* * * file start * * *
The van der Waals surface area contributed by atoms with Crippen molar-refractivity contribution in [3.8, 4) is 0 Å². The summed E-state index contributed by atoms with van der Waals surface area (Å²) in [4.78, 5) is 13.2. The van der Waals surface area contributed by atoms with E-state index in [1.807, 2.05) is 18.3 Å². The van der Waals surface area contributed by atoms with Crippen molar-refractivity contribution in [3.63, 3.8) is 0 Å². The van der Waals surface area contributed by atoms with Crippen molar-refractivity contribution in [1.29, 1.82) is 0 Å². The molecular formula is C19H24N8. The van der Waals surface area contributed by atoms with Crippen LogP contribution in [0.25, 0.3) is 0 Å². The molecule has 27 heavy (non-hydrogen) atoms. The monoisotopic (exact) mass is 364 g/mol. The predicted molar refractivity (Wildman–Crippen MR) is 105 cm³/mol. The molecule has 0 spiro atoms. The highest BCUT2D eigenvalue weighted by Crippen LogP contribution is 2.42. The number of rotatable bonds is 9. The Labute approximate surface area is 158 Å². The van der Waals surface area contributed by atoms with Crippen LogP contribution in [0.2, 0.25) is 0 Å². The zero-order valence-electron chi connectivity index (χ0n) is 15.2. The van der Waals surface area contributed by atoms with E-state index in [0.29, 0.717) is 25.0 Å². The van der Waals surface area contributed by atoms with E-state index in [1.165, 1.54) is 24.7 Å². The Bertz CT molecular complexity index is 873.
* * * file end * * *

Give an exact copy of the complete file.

The van der Waals surface area contributed by atoms with Crippen molar-refractivity contribution in [3.8, 4) is 0 Å². The summed E-state index contributed by atoms with van der Waals surface area (Å²) in [4.78, 5) is 13.2. The van der Waals surface area contributed by atoms with E-state index in [1.807, 2.05) is 18.3 Å². The van der Waals surface area contributed by atoms with Crippen molar-refractivity contribution in [3.63, 3.8) is 0 Å². The van der Waals surface area contributed by atoms with Crippen molar-refractivity contribution in [1.29, 1.82) is 0 Å². The molecular formula is C19H24N8. The van der Waals surface area contributed by atoms with Crippen LogP contribution in [0.25, 0.3) is 0 Å². The molecule has 27 heavy (non-hydrogen) atoms. The monoisotopic (exact) mass is 364 g/mol. The predicted molar refractivity (Wildman–Crippen MR) is 105 cm³/mol. The molecule has 0 spiro atoms. The highest BCUT2D eigenvalue weighted by Crippen LogP contribution is 2.42. The number of rotatable bonds is 9. The Labute approximate surface area is 158 Å². The van der Waals surface area contributed by atoms with Crippen LogP contribution in [0.2, 0.25) is 0 Å². The zero-order valence-electron chi connectivity index (χ0n) is 15.2. The van der Waals surface area contributed by atoms with E-state index in [0.29, 0.717) is 25.0 Å². The van der Waals surface area contributed by atoms with E-state index in [1.165, 1.54) is 24.7 Å². The Bertz CT molecular complexity index is 873.